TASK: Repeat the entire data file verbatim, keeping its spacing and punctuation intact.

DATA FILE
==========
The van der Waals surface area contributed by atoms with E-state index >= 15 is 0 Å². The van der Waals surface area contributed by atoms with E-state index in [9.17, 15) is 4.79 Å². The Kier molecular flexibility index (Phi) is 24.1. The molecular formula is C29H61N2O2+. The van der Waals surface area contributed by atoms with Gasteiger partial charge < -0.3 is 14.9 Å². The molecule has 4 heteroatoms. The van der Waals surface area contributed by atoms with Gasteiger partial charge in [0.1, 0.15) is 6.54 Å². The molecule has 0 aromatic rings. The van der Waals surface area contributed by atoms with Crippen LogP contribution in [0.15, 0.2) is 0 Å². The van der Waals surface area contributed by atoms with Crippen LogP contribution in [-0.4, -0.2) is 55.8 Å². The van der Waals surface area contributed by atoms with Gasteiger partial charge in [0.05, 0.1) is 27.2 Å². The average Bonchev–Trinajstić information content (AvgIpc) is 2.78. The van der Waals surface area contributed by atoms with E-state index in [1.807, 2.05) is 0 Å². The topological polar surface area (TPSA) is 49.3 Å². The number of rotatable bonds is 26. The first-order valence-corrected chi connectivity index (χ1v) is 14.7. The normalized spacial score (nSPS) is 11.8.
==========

The van der Waals surface area contributed by atoms with E-state index >= 15 is 0 Å². The van der Waals surface area contributed by atoms with E-state index in [9.17, 15) is 4.79 Å². The Kier molecular flexibility index (Phi) is 24.1. The molecular formula is C29H61N2O2+. The van der Waals surface area contributed by atoms with Gasteiger partial charge < -0.3 is 14.9 Å². The molecule has 4 heteroatoms. The van der Waals surface area contributed by atoms with Gasteiger partial charge in [0.1, 0.15) is 6.54 Å². The molecule has 0 aromatic rings. The van der Waals surface area contributed by atoms with Crippen LogP contribution in [0.15, 0.2) is 0 Å². The van der Waals surface area contributed by atoms with Crippen LogP contribution in [-0.4, -0.2) is 55.8 Å². The van der Waals surface area contributed by atoms with Gasteiger partial charge in [0.05, 0.1) is 27.2 Å². The average Bonchev–Trinajstić information content (AvgIpc) is 2.78. The van der Waals surface area contributed by atoms with E-state index in [1.807, 2.05) is 0 Å². The topological polar surface area (TPSA) is 49.3 Å². The number of rotatable bonds is 26. The first-order valence-corrected chi connectivity index (χ1v) is 14.7. The normalized spacial score (nSPS) is 11.8.